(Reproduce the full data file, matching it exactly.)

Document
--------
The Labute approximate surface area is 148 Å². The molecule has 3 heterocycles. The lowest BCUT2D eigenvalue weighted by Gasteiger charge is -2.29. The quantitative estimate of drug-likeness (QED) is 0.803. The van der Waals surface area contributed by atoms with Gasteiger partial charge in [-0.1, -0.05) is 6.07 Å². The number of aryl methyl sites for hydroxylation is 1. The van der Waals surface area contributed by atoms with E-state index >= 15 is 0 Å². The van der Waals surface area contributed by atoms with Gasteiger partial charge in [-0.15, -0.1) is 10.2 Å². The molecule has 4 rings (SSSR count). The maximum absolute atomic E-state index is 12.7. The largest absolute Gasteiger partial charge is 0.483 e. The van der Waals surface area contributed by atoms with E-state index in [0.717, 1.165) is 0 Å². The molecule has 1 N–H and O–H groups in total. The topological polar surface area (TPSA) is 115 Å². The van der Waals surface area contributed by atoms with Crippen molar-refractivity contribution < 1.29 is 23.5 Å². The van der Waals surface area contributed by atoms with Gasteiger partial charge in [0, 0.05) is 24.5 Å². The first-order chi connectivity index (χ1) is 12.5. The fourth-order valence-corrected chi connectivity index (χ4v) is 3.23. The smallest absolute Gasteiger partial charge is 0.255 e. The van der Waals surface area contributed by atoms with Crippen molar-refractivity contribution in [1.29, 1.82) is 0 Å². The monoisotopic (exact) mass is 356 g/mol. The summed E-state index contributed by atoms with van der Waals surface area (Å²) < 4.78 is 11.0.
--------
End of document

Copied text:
The Labute approximate surface area is 148 Å². The molecule has 3 heterocycles. The lowest BCUT2D eigenvalue weighted by Gasteiger charge is -2.29. The quantitative estimate of drug-likeness (QED) is 0.803. The van der Waals surface area contributed by atoms with Gasteiger partial charge in [-0.1, -0.05) is 6.07 Å². The number of aryl methyl sites for hydroxylation is 1. The van der Waals surface area contributed by atoms with E-state index >= 15 is 0 Å². The van der Waals surface area contributed by atoms with Gasteiger partial charge in [-0.15, -0.1) is 10.2 Å². The molecule has 4 rings (SSSR count). The maximum absolute atomic E-state index is 12.7. The largest absolute Gasteiger partial charge is 0.483 e. The van der Waals surface area contributed by atoms with E-state index in [0.717, 1.165) is 0 Å². The molecule has 1 N–H and O–H groups in total. The topological polar surface area (TPSA) is 115 Å². The van der Waals surface area contributed by atoms with Crippen molar-refractivity contribution < 1.29 is 23.5 Å². The van der Waals surface area contributed by atoms with Gasteiger partial charge in [0, 0.05) is 24.5 Å². The first-order chi connectivity index (χ1) is 12.5. The fourth-order valence-corrected chi connectivity index (χ4v) is 3.23. The smallest absolute Gasteiger partial charge is 0.255 e. The van der Waals surface area contributed by atoms with Crippen molar-refractivity contribution in [1.29, 1.82) is 0 Å². The monoisotopic (exact) mass is 356 g/mol. The summed E-state index contributed by atoms with van der Waals surface area (Å²) < 4.78 is 11.0.